The Delhi Bench of the Income Tax Appellate Tribunal (ITAT) has deleted the addition and held that the cash gifts received by the assessee from her close relatives to treat her husband suffering from cancer cannot be treated as "unexplained".
The bench of Anil Chaturvedi (Accountant Member) has observed that the assessee discharged her initial onus by proving the identity, creditworthiness, and genuineness of the transactions. Therefore, the AO cannot insist on the assessee proving the source of the source.
The assessee is an individual stated to be carrying on business as a retail trader of women's suits and other clothing for the past several years. Since her income is below the tax limit prescribed under section 139 of the Income Tax Act, 1961, she has stated that she has not filed the return of income. The assessee deposited Rs. 12,29,500 in Corporation Bank and Federal Bank during the demonetization period.Therefore, the AO issued a notice under section 142(1) of the Income Tax Act, 1961, electronically and manually, asking the assessee to file her return of income for the assessment year. There was no compliance from the part of the assessee. The AO received directions from JCIT, Rohtak under section 144A. The AO issued notice electronically and manually through the postal service under section 142(1) along with a questionnaire.
The assessee filed her reply, claiming that she and her husband had joint accounts with Federal Bank, Corporation Bank, Punjab, and National Bank, and that because her husband has blood cancer, she deposited a sum of Rs. 12,29,500 in the bank to meet his medical expenses. The source of deposits was stated to be out of the rental income of her husband from the property, amounts pertaining to her husband, income from a clothing business, and a sum of relatives. The AO noted that the assessee failed to file the ITRs of both the relatives, namely Rakesh Jain and Kamlesh Devi, for the alleged gifted amounts. The AO noted that the assessee failed to prove the creditworthiness of the donors and the genuineness of the transaction. The AO treated the deposits as unexplained and added them to the income of the assessee as unexplained money under section 69A.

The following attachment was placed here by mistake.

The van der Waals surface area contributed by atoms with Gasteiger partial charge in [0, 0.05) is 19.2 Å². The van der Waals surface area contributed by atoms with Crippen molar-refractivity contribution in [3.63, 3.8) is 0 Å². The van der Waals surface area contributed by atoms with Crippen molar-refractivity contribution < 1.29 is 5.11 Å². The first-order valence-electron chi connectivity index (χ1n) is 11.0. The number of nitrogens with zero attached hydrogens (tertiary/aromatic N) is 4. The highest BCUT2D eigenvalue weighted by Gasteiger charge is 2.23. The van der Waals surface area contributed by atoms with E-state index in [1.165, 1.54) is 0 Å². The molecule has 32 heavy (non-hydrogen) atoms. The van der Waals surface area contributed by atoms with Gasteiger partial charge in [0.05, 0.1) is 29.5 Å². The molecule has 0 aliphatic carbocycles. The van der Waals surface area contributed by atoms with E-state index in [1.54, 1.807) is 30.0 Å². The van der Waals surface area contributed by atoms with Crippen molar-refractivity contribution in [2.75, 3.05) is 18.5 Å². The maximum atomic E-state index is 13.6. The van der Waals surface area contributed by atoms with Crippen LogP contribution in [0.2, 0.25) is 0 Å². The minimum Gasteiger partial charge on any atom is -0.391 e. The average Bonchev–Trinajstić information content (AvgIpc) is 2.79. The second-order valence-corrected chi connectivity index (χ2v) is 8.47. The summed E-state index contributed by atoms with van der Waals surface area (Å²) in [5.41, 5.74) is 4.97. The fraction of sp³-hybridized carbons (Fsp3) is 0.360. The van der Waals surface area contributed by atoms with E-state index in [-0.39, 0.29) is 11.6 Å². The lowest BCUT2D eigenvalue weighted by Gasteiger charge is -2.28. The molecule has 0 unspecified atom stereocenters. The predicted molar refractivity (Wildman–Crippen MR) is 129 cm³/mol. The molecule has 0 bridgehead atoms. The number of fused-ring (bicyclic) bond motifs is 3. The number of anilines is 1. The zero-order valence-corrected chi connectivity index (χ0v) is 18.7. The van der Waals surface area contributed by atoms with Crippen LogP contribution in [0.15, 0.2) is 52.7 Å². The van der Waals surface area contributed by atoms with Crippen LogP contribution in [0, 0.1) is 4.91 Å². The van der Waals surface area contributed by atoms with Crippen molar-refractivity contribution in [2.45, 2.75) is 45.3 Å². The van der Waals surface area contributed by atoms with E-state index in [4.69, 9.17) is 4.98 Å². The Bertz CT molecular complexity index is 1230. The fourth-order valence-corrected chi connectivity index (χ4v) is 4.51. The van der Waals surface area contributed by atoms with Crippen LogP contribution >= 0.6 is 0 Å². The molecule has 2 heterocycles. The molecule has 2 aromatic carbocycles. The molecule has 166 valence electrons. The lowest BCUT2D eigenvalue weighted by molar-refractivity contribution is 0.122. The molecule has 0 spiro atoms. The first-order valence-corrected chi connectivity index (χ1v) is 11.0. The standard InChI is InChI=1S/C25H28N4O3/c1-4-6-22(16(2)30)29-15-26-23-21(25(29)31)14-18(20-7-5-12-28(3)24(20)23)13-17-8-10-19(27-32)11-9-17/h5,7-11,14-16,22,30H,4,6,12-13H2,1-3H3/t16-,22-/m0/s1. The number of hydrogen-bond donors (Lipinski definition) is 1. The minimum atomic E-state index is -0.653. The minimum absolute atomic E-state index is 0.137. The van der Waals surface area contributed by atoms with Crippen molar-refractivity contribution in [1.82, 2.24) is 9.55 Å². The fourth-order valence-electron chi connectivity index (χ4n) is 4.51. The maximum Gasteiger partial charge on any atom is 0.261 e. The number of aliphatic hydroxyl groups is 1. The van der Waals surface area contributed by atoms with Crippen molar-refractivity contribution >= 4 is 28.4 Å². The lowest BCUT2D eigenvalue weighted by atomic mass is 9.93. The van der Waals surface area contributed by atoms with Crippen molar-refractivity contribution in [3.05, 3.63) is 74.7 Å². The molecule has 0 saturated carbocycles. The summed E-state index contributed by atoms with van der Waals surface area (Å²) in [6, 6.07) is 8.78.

The assessee appealed against the order of the AO before the CIT(A). The CIT(A) confirmed the order of AO.
The assessee submitted that since the husband of the assessee was suffering from cancer, Mr. Rakesh Jain, the brother of the assessee, and Kamlesh Devi, the sister of the assessee, had gifted the amount. In view of the ill health of the assessee's husband, the assessee's sister had gifted the amount out of her family savings, which is generally kept by any household to meet an emergency. The giving of gifts has been confirmed in the affidavit of the donor.
The ITAT held that in times of medical emergencies, the near and dear ones of the family, close friends, and relatives generally pool their resources to help the family in need.
The ITAT directed the deletion of the addition made by the AO and allowed the appeal of the assessee.
Case Title: Ms. Ritu Jain Versus Income Tax Officer
Counsel For Appellant: C.A. Manoj Kumar
Counsel For Respondent: Sr. D.R. Om Prakash